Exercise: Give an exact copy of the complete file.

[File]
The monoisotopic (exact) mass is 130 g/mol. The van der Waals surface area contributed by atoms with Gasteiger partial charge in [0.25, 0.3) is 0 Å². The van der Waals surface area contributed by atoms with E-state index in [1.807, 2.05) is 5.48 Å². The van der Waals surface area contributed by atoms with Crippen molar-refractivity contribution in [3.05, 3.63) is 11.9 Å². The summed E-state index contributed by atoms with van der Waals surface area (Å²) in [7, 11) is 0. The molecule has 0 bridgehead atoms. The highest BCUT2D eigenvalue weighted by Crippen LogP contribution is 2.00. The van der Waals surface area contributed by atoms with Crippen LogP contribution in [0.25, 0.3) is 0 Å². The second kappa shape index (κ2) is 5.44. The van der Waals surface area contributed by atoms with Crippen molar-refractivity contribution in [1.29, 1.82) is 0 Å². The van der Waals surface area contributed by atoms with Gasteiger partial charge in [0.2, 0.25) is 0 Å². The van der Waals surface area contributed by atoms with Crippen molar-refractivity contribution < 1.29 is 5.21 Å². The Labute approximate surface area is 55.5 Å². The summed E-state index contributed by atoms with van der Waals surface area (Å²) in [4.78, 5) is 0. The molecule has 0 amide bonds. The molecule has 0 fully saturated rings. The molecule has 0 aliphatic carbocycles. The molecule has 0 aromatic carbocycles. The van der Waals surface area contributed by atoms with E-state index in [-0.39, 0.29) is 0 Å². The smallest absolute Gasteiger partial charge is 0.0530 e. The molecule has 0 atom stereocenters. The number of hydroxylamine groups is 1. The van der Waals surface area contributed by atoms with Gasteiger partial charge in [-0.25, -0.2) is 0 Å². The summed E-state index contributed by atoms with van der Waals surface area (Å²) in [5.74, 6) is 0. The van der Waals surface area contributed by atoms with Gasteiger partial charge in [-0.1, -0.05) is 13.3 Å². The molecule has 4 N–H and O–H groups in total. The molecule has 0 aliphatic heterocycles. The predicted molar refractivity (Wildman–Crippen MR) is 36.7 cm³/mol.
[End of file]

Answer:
The monoisotopic (exact) mass is 130 g/mol. The van der Waals surface area contributed by atoms with Gasteiger partial charge in [0.25, 0.3) is 0 Å². The van der Waals surface area contributed by atoms with E-state index in [1.807, 2.05) is 5.48 Å². The van der Waals surface area contributed by atoms with Crippen molar-refractivity contribution in [3.05, 3.63) is 11.9 Å². The summed E-state index contributed by atoms with van der Waals surface area (Å²) in [7, 11) is 0. The molecule has 0 bridgehead atoms. The highest BCUT2D eigenvalue weighted by Crippen LogP contribution is 2.00. The van der Waals surface area contributed by atoms with Crippen LogP contribution in [0.25, 0.3) is 0 Å². The second kappa shape index (κ2) is 5.44. The van der Waals surface area contributed by atoms with Crippen molar-refractivity contribution in [1.29, 1.82) is 0 Å². The van der Waals surface area contributed by atoms with Gasteiger partial charge in [0.2, 0.25) is 0 Å². The van der Waals surface area contributed by atoms with Crippen molar-refractivity contribution < 1.29 is 5.21 Å². The Labute approximate surface area is 55.5 Å². The summed E-state index contributed by atoms with van der Waals surface area (Å²) in [4.78, 5) is 0. The molecule has 0 amide bonds. The molecule has 0 fully saturated rings. The molecule has 0 aliphatic carbocycles. The molecule has 0 aromatic carbocycles. The van der Waals surface area contributed by atoms with E-state index in [-0.39, 0.29) is 0 Å². The smallest absolute Gasteiger partial charge is 0.0530 e. The molecule has 0 atom stereocenters. The number of hydroxylamine groups is 1. The van der Waals surface area contributed by atoms with Gasteiger partial charge in [-0.25, -0.2) is 0 Å². The summed E-state index contributed by atoms with van der Waals surface area (Å²) in [5.74, 6) is 0. The van der Waals surface area contributed by atoms with Gasteiger partial charge in [-0.1, -0.05) is 13.3 Å². The molecule has 4 N–H and O–H groups in total. The molecule has 0 aliphatic heterocycles. The predicted molar refractivity (Wildman–Crippen MR) is 36.7 cm³/mol.